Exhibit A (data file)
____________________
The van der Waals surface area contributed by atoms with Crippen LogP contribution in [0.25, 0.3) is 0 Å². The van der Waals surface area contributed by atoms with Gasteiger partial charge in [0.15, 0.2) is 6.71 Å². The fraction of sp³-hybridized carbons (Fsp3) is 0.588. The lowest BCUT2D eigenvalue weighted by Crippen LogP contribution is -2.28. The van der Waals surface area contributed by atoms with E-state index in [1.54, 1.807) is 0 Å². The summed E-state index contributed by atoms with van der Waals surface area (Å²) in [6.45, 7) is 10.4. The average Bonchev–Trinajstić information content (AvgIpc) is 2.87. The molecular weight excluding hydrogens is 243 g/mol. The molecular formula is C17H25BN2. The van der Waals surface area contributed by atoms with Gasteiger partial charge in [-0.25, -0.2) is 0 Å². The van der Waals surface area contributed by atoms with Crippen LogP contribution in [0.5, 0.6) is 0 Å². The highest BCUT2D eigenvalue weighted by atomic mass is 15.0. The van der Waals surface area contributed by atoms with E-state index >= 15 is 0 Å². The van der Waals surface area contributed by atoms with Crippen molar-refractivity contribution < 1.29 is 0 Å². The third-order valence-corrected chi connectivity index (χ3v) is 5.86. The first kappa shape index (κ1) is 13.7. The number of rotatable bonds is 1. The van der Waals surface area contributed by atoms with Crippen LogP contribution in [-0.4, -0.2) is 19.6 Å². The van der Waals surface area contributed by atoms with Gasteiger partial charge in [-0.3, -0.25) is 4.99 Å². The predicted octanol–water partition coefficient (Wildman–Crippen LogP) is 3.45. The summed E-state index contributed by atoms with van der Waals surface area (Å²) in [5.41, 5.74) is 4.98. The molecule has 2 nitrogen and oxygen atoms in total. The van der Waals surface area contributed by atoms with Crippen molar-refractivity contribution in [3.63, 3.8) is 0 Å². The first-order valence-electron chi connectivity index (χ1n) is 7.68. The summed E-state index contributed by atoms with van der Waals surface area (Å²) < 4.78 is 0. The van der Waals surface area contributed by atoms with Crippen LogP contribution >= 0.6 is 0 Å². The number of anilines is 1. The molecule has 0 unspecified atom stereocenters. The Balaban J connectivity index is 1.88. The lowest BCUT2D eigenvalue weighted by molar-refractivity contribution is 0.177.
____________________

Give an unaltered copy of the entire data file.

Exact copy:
The van der Waals surface area contributed by atoms with Crippen LogP contribution in [0.25, 0.3) is 0 Å². The van der Waals surface area contributed by atoms with Gasteiger partial charge in [0.15, 0.2) is 6.71 Å². The fraction of sp³-hybridized carbons (Fsp3) is 0.588. The lowest BCUT2D eigenvalue weighted by Crippen LogP contribution is -2.28. The van der Waals surface area contributed by atoms with E-state index in [1.54, 1.807) is 0 Å². The summed E-state index contributed by atoms with van der Waals surface area (Å²) in [6.45, 7) is 10.4. The average Bonchev–Trinajstić information content (AvgIpc) is 2.87. The molecular weight excluding hydrogens is 243 g/mol. The molecular formula is C17H25BN2. The van der Waals surface area contributed by atoms with Gasteiger partial charge in [-0.25, -0.2) is 0 Å². The van der Waals surface area contributed by atoms with Crippen LogP contribution in [0.5, 0.6) is 0 Å². The highest BCUT2D eigenvalue weighted by atomic mass is 15.0. The van der Waals surface area contributed by atoms with E-state index >= 15 is 0 Å². The van der Waals surface area contributed by atoms with Crippen molar-refractivity contribution < 1.29 is 0 Å². The third-order valence-corrected chi connectivity index (χ3v) is 5.86. The first kappa shape index (κ1) is 13.7. The number of rotatable bonds is 1. The van der Waals surface area contributed by atoms with Crippen LogP contribution in [-0.4, -0.2) is 19.6 Å². The van der Waals surface area contributed by atoms with Gasteiger partial charge in [-0.3, -0.25) is 4.99 Å². The predicted octanol–water partition coefficient (Wildman–Crippen LogP) is 3.45. The summed E-state index contributed by atoms with van der Waals surface area (Å²) in [5.41, 5.74) is 4.98. The molecule has 2 nitrogen and oxygen atoms in total. The van der Waals surface area contributed by atoms with Crippen molar-refractivity contribution in [3.63, 3.8) is 0 Å². The first-order valence-electron chi connectivity index (χ1n) is 7.68. The summed E-state index contributed by atoms with van der Waals surface area (Å²) < 4.78 is 0. The van der Waals surface area contributed by atoms with Crippen LogP contribution >= 0.6 is 0 Å². The number of anilines is 1. The molecule has 0 unspecified atom stereocenters. The Balaban J connectivity index is 1.88. The lowest BCUT2D eigenvalue weighted by molar-refractivity contribution is 0.177.